America’s Lack of Will(s)

This is part one of a two-part series on your will and divorce. Part one covers the importance of having a will and part two will discuss what happens to your will when you divorce.

The business website MainSt put it harshly, but accurately, with a headline that reads: “You Don’t Love Your Family If You Don’t Have A Will in Place.” Failing to get your will, trust, and estate documents regularly updated is only going to cause more pain and be a burden on your loved ones when you pass.

If you die with no official will, your state’s laws will dictate where your property goes. For example, if you die with no living relatives, rather than your assets going to a friend or charity, your property will most likely be handed over to the state and the state will dictate who takes your children.

A new study from found that Americans aren’t nearly as prepared as they should be in regards to protecting their assets:

  • Only about half of all American parents (56 percent) have a will or living trust
  • Nearly one-third of parents (27 percent) don’t have estate documents set up
  • Sixteen percent of adult children are unsure if their parents have these documents in place.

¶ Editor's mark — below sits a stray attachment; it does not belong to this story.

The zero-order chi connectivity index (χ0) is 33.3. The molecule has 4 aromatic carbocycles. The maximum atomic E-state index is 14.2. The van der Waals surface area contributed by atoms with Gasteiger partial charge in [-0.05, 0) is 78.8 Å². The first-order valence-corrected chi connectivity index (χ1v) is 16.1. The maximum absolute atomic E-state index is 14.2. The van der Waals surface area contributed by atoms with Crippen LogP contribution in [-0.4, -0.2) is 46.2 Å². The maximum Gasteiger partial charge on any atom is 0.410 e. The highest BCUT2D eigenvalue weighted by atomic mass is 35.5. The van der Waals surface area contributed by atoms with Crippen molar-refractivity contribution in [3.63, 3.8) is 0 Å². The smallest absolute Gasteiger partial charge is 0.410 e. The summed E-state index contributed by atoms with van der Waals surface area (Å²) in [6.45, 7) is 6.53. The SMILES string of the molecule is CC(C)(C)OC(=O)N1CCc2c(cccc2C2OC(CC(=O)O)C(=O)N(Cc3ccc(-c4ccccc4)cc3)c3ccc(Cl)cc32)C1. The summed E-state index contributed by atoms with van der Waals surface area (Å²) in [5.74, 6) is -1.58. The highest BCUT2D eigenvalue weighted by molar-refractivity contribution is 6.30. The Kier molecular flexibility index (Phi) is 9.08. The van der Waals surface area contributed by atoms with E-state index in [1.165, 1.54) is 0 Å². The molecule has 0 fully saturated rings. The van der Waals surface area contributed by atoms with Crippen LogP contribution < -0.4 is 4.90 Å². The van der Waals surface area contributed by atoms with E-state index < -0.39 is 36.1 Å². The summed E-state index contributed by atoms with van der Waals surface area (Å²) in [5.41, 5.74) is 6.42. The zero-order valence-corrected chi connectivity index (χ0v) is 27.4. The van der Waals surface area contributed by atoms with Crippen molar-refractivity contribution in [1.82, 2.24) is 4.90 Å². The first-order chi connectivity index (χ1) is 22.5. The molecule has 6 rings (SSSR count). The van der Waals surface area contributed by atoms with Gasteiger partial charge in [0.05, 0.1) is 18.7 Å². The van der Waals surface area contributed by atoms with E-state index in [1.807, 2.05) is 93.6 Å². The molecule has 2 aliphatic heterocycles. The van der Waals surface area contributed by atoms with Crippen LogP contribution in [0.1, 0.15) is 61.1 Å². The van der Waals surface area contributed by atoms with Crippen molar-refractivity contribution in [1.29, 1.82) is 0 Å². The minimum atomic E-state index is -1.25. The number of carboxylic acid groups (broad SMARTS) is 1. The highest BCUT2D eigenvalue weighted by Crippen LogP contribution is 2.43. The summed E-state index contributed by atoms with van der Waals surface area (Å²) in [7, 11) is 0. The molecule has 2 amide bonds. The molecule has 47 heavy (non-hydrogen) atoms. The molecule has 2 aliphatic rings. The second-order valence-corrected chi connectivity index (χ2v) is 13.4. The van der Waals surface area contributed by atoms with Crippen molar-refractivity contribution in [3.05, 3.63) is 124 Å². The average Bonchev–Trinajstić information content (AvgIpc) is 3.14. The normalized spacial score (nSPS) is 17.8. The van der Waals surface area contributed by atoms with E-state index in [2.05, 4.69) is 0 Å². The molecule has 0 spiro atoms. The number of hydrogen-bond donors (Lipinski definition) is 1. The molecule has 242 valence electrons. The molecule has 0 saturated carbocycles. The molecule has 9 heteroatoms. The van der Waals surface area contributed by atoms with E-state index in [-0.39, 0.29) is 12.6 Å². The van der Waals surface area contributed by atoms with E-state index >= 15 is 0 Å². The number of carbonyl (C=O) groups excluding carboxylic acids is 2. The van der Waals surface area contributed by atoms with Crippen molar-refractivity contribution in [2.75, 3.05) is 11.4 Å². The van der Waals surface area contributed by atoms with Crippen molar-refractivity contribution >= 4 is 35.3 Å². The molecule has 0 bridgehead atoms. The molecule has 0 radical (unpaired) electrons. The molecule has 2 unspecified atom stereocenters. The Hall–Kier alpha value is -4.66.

• Over half of American children don’t know where their parents keep their estate documents

Who is the most prepared?

  • Females are more likely to be informed about the contents of their documents than men
  • However, men are more likely to know where the documents are stored
  • Republicans are more likely than Democrats or Independents to have a parent with a will or living trust

Political affiliations and gender aside, everyone should have their legal documents to determine how your property is divided. It should go without saying that you should meet with an attorney to ensure that you are following your specific state’s requirements and are sufficiently covering all of your bases.

Prior to meeting with your attorney, make a list of all of your assets, compile your important documents (such as copies of insurance policies, 401ks, and real estate deeds), start thinking about your executor and children’s guardian if applicable, and prepare a list of questions for your attorney.

Even after you create your will, treat it as a living document that needs continual updates. Births, marriages, or deaths in regards to your loved ones, your own change of residence, or a change in your finances will affect your will.

I can’t stress enough that this is just a very brief overlook of the importance of preparing your will and the very basic steps that go into the process. For more detailed information about setting up a will, please contact an attorney for a more thorough discussion.